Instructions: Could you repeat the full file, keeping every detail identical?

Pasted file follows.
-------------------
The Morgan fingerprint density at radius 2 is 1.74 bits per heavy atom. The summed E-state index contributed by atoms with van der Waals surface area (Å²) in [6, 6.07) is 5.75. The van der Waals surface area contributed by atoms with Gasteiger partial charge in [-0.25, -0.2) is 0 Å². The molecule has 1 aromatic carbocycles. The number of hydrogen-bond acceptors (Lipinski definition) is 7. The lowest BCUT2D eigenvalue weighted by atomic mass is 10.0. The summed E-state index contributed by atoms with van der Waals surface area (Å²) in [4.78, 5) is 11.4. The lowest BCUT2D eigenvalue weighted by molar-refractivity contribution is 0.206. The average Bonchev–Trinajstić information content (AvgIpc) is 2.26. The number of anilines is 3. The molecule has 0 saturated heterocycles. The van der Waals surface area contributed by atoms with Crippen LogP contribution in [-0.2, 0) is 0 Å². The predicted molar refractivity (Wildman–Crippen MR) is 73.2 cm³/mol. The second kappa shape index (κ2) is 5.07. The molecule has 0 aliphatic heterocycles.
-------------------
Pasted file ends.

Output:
The Morgan fingerprint density at radius 2 is 1.74 bits per heavy atom. The summed E-state index contributed by atoms with van der Waals surface area (Å²) in [6, 6.07) is 5.75. The van der Waals surface area contributed by atoms with Gasteiger partial charge in [-0.25, -0.2) is 0 Å². The molecule has 1 aromatic carbocycles. The number of hydrogen-bond acceptors (Lipinski definition) is 7. The lowest BCUT2D eigenvalue weighted by atomic mass is 10.0. The summed E-state index contributed by atoms with van der Waals surface area (Å²) in [4.78, 5) is 11.4. The lowest BCUT2D eigenvalue weighted by molar-refractivity contribution is 0.206. The average Bonchev–Trinajstić information content (AvgIpc) is 2.26. The number of anilines is 3. The molecule has 0 saturated heterocycles. The van der Waals surface area contributed by atoms with Crippen LogP contribution in [-0.2, 0) is 0 Å². The predicted molar refractivity (Wildman–Crippen MR) is 73.2 cm³/mol. The second kappa shape index (κ2) is 5.07. The molecule has 0 aliphatic heterocycles.